One of the biggest risks that organizations face when using cloud computing is the fact that they expose their customers and their proprietary information to hackers and other forms of activities that are conducted by people with malefic intentions. Consider the photos of celebrities that were leaked to the world by the hackers from the iCloud hack. (Olivarez-Giles, 2014) This is a live example of how proprietary technologies can be attacked and at the same time powerful people’s private information can be leaked to the outside world and this is one of the biggest threats that companies face.
It is technically impossible for any cloud services platform to have 100% uptime and provide this benefit to all its customers. (2020) There will be a point in time but there is a desperate need for organizations to log onto the virtual machines that has been set up in the cloud platform, but for some reason or the other either a hardware failure or a software failure this could lead to the virtual machine being unavailable to the customer and therefore this will lead to a loss or some form of handicap to the end customer.
In my opinion, yes it does provide a viable solution. But does that mean that there will not be other areas that are not mentioned in the article that will be exposed by future attackers, the answer would be no. In order to handle all types of risks, risk management steps need to evolve periodically over a period of time so that they are able to adapt to the upcoming different types of threats and they can be tested against these attacks and they can be used against future forms of attacks.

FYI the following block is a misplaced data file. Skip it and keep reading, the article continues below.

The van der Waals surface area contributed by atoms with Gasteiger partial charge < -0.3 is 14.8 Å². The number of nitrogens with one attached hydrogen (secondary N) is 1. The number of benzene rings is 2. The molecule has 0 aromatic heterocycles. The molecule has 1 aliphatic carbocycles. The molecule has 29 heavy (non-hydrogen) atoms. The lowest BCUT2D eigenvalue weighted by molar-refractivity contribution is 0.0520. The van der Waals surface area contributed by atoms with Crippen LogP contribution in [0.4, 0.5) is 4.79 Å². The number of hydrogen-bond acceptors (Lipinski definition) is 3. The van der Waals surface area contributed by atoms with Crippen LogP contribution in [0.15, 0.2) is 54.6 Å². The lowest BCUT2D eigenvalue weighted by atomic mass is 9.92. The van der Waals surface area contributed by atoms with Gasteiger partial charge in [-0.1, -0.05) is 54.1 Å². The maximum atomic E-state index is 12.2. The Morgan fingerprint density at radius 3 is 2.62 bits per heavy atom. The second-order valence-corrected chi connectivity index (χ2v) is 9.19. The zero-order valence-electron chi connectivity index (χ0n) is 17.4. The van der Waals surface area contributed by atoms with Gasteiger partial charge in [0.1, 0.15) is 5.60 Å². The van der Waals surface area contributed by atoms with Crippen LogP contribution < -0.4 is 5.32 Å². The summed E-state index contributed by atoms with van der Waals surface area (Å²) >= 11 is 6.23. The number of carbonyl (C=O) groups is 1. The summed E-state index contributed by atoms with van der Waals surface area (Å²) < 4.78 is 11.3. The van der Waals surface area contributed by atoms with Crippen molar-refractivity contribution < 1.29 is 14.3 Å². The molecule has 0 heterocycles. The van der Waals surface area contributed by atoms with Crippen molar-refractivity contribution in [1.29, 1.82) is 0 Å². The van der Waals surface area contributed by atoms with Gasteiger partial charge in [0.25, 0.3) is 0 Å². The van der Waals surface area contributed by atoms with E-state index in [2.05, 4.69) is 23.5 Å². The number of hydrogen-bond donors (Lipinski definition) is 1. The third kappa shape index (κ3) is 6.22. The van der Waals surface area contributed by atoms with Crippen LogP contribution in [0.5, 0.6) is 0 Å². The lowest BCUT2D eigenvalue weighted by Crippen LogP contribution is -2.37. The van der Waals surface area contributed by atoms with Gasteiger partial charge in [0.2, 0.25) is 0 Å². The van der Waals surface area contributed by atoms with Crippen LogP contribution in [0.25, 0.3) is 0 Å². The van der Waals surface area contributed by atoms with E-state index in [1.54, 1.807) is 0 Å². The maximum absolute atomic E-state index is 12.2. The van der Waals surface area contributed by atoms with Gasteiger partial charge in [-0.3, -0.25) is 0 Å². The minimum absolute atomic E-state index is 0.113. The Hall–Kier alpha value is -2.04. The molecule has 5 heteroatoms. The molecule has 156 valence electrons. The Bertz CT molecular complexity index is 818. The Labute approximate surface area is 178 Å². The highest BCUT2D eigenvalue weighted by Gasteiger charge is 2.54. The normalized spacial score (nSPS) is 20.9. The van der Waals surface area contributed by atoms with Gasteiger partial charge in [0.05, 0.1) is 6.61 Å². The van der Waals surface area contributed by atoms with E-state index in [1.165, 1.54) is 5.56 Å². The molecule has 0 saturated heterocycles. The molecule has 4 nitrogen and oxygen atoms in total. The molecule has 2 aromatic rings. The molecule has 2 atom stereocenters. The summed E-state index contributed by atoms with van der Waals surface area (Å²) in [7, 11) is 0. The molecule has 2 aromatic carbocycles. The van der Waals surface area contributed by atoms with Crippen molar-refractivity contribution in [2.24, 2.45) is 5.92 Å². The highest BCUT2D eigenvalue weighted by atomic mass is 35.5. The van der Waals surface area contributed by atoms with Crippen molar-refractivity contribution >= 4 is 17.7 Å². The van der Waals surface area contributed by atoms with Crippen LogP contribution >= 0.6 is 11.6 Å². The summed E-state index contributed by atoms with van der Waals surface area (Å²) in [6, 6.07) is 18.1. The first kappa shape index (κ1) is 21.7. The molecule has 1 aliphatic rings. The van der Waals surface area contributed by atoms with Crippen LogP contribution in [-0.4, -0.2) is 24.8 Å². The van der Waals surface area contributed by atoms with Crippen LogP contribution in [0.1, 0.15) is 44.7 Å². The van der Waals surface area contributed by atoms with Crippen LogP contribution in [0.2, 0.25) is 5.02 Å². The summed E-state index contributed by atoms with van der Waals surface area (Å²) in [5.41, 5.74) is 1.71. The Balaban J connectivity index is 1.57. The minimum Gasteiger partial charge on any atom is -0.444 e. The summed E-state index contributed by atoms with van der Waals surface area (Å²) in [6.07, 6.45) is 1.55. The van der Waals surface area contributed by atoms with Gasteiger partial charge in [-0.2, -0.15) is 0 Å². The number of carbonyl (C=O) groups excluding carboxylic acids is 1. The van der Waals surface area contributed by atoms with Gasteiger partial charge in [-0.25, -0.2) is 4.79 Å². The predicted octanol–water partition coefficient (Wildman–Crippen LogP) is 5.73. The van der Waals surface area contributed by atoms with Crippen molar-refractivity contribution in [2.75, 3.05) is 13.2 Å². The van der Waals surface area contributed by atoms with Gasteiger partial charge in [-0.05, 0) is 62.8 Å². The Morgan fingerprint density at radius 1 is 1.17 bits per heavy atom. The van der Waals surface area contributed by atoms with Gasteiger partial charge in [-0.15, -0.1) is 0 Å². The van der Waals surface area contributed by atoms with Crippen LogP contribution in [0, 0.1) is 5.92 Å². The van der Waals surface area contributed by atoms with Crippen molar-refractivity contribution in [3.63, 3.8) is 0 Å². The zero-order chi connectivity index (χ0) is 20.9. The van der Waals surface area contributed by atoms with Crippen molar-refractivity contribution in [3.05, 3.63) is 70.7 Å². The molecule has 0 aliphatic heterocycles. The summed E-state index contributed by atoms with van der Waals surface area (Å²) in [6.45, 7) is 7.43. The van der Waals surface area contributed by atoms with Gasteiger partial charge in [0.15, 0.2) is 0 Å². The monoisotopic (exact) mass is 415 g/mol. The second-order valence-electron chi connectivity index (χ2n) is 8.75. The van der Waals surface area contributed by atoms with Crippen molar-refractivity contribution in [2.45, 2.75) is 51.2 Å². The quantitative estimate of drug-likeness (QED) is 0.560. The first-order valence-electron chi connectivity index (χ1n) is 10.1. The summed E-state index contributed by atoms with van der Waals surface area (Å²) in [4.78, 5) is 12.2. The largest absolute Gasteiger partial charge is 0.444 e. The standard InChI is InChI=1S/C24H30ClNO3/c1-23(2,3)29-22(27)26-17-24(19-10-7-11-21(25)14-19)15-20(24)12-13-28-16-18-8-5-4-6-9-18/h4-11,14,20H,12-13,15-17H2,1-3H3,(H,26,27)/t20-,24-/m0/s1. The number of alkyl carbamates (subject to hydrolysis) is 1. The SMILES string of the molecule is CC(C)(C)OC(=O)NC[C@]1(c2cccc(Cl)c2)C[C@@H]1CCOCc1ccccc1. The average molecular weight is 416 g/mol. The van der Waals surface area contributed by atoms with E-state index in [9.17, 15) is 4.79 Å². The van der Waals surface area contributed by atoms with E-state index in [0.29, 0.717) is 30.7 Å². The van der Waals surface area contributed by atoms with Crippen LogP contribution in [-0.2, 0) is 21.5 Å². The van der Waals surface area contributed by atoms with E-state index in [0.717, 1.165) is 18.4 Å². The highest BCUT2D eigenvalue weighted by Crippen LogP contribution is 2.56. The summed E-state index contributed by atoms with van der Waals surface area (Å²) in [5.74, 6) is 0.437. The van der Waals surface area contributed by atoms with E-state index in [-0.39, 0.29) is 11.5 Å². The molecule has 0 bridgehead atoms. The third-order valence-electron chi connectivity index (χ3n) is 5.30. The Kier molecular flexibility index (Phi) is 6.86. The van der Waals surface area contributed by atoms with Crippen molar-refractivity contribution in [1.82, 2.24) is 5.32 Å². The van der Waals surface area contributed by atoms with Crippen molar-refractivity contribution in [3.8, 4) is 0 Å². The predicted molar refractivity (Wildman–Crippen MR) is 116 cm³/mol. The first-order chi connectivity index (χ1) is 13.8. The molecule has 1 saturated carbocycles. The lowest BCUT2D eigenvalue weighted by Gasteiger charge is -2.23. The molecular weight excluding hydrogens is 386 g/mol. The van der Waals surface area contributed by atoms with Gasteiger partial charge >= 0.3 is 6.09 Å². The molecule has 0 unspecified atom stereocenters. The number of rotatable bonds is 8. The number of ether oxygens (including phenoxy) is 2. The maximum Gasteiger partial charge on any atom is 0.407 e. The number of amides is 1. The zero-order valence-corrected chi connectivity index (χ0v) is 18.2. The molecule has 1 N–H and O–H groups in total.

Despite the fact that cloud computing offers a variety of advantages such as scalability, cost-efficiency, reliability, increased security, remote access, and integration, it also comes with a number of issues and risks. According to Mackita, Shin, & Choe (2019), there has been an increase in the number of organizations migrating to the cloud in recent years with the goal of maximizing the benefits associated with cloud computing. However, Mackita, Shin, & Choe point out that when it comes to risk management, it’s critical for businesses to understand the many risks that come with these technologies.
There are a number of threats in the cloud, each with its own frequency of occurrence and severity. According to Erl Puttini and Mahmood (2013), despite firms increasing their IT resources for system security, the human factor will always be the greatest threat to system security. Insider threats have remained a key source of concern over the years. People are the same entities tasked to protect the cloud environment, which is one of the key reasons why maintaining the appropriate security levels is a threat. In this case, an organization may concentrate in building system that may prevent an organization from external attacks only for cases such as data breaches to occur within the institutions (James, 2018). Singh & Pandey (2018) categorizes these threats as malicious insiders whereby these group would either be current or former employees. In this case, these employees have the privileges of accessing the cloud resources hence they might attack and cause harm to the cloud environment.
Please provide two response for Discussion 1 &2. A substantive post will do at least two of the following:
Ask an interesting, thoughtful question pertaining to the topic
Answer a question (in detail) posted by another student or the instructor
Provide extensive additional information on the topic
Explain, define, or analyze the topic in detail
Share an applicable personal experience
Provide an outside source that applies to the topic, along with additional information about the topic or the source (please cite properly in APA 7)
Make an argument concerning the topic.
Need 150 words each reply